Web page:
The courts in this country have been trying to combat this trend, with some success, as the recent events show. But how many matters can courts handle? The real question is how to swing the polity into action, a polity which has become indolent and soft in its vitals? Can the courts alone do it? Even so, to what extent, in the prevailing state of affairs?

The fact remains that corruption is not a crime of passion. It is a cool calculated crime. Before indulging in it, a person carefully calculates the amount/benefit involved, chances of being caught and the quantum of punishment, if caught. If the chances of being caught and the amount of punishment are certain and high, a person normally would not indulge in it. Unless judicial response is supported by an effective and adequate response from every other institution of governance, the danger is that we loose democracy itself, and God forbid, if it happens, it carries in its deluge all the fine values of life which we so dearly cherish.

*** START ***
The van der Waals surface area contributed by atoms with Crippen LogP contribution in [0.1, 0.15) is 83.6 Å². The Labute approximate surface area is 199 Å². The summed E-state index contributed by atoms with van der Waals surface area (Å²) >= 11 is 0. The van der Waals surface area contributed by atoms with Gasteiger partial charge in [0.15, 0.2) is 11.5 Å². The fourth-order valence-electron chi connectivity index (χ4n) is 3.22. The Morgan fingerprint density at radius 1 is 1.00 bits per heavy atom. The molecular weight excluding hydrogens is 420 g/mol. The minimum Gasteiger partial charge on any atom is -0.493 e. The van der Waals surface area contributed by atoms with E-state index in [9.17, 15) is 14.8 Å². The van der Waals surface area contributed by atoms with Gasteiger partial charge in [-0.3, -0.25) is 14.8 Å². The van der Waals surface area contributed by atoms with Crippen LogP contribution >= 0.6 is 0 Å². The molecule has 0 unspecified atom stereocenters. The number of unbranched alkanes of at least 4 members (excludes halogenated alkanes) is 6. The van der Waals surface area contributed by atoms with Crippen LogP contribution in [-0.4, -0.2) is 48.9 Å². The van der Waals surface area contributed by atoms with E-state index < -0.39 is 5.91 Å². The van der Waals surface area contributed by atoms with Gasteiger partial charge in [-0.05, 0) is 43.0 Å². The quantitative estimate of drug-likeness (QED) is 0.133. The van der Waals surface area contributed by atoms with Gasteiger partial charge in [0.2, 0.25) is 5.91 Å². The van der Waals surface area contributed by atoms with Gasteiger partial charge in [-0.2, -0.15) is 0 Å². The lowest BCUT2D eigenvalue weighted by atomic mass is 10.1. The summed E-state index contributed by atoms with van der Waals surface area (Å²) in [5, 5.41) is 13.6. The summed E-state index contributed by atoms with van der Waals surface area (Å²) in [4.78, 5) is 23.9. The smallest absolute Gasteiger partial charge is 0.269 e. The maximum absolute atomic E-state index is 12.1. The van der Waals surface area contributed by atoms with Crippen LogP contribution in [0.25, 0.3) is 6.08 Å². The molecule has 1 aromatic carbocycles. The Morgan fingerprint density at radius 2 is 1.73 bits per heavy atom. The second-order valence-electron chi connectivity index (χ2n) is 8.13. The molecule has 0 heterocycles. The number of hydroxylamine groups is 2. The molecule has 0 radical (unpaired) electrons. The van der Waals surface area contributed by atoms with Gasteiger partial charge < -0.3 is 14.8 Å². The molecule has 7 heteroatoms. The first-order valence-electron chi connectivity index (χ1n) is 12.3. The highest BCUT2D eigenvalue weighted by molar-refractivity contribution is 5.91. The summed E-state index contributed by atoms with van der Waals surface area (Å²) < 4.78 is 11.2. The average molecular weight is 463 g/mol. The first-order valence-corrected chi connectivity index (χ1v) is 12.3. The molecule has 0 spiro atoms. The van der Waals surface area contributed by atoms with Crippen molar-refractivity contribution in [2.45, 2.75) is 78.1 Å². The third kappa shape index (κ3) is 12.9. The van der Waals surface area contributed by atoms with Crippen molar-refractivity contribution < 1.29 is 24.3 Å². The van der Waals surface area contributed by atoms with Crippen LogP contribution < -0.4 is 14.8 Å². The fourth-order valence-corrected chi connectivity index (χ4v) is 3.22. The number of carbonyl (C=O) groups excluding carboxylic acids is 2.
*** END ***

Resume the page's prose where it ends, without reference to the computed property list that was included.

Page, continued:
Therefore, in the present-day context, strengthening of the public accountability system should be the top priority of the government. Any system has three components: structures and procedures; persons who manage the system; and environment in which the system works. Improvement is required in all the three components. Every holder of public power, where public element is present, should consider himself a trustee of society and must exhibit honesty, integrity, sincerity, faithfulness and transparency in all facets of public administration. Back